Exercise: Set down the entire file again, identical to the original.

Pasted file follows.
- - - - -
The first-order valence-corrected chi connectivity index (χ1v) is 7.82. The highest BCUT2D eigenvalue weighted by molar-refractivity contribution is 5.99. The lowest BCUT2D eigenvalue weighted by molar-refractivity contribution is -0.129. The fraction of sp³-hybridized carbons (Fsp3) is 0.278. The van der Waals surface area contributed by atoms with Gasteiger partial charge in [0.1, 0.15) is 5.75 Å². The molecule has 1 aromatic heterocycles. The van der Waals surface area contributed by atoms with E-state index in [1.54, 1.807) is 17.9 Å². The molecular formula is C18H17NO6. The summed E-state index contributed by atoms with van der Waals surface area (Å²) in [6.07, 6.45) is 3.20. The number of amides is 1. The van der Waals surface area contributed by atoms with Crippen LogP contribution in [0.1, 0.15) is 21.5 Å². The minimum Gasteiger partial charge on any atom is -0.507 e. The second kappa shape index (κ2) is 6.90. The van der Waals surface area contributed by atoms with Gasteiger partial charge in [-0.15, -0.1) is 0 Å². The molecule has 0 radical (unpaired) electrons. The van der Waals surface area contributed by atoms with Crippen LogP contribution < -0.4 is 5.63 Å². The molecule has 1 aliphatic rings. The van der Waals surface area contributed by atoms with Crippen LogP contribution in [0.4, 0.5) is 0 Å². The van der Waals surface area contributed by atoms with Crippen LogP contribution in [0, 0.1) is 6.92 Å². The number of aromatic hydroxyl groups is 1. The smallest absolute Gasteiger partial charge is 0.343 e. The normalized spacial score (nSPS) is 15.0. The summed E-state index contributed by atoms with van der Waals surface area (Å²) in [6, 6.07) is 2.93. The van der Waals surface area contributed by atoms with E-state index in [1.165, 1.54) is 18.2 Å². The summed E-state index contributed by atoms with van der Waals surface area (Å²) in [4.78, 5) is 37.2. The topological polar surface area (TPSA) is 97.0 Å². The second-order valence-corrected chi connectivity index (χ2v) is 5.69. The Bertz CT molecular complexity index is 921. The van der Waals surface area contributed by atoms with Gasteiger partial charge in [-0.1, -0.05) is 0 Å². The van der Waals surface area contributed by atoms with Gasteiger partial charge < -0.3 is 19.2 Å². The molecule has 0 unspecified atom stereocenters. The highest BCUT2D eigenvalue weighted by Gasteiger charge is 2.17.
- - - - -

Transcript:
The first-order valence-corrected chi connectivity index (χ1v) is 7.82. The highest BCUT2D eigenvalue weighted by molar-refractivity contribution is 5.99. The lowest BCUT2D eigenvalue weighted by molar-refractivity contribution is -0.129. The fraction of sp³-hybridized carbons (Fsp3) is 0.278. The van der Waals surface area contributed by atoms with Gasteiger partial charge in [0.1, 0.15) is 5.75 Å². The molecule has 1 aromatic heterocycles. The van der Waals surface area contributed by atoms with E-state index in [1.54, 1.807) is 17.9 Å². The molecular formula is C18H17NO6. The summed E-state index contributed by atoms with van der Waals surface area (Å²) in [6.07, 6.45) is 3.20. The number of amides is 1. The van der Waals surface area contributed by atoms with Crippen LogP contribution in [0.1, 0.15) is 21.5 Å². The minimum Gasteiger partial charge on any atom is -0.507 e. The second kappa shape index (κ2) is 6.90. The van der Waals surface area contributed by atoms with Gasteiger partial charge in [-0.15, -0.1) is 0 Å². The molecule has 0 radical (unpaired) electrons. The van der Waals surface area contributed by atoms with Crippen LogP contribution < -0.4 is 5.63 Å². The molecule has 1 aliphatic rings. The van der Waals surface area contributed by atoms with Crippen LogP contribution in [0.4, 0.5) is 0 Å². The van der Waals surface area contributed by atoms with Crippen LogP contribution in [0, 0.1) is 6.92 Å². The number of aromatic hydroxyl groups is 1. The smallest absolute Gasteiger partial charge is 0.343 e. The normalized spacial score (nSPS) is 15.0. The summed E-state index contributed by atoms with van der Waals surface area (Å²) in [6, 6.07) is 2.93. The van der Waals surface area contributed by atoms with E-state index in [1.165, 1.54) is 18.2 Å². The summed E-state index contributed by atoms with van der Waals surface area (Å²) in [4.78, 5) is 37.2. The topological polar surface area (TPSA) is 97.0 Å². The second-order valence-corrected chi connectivity index (χ2v) is 5.69. The Bertz CT molecular complexity index is 921. The van der Waals surface area contributed by atoms with Gasteiger partial charge in [-0.1, -0.05) is 0 Å². The van der Waals surface area contributed by atoms with Gasteiger partial charge < -0.3 is 19.2 Å². The molecule has 0 unspecified atom stereocenters. The highest BCUT2D eigenvalue weighted by Gasteiger charge is 2.17.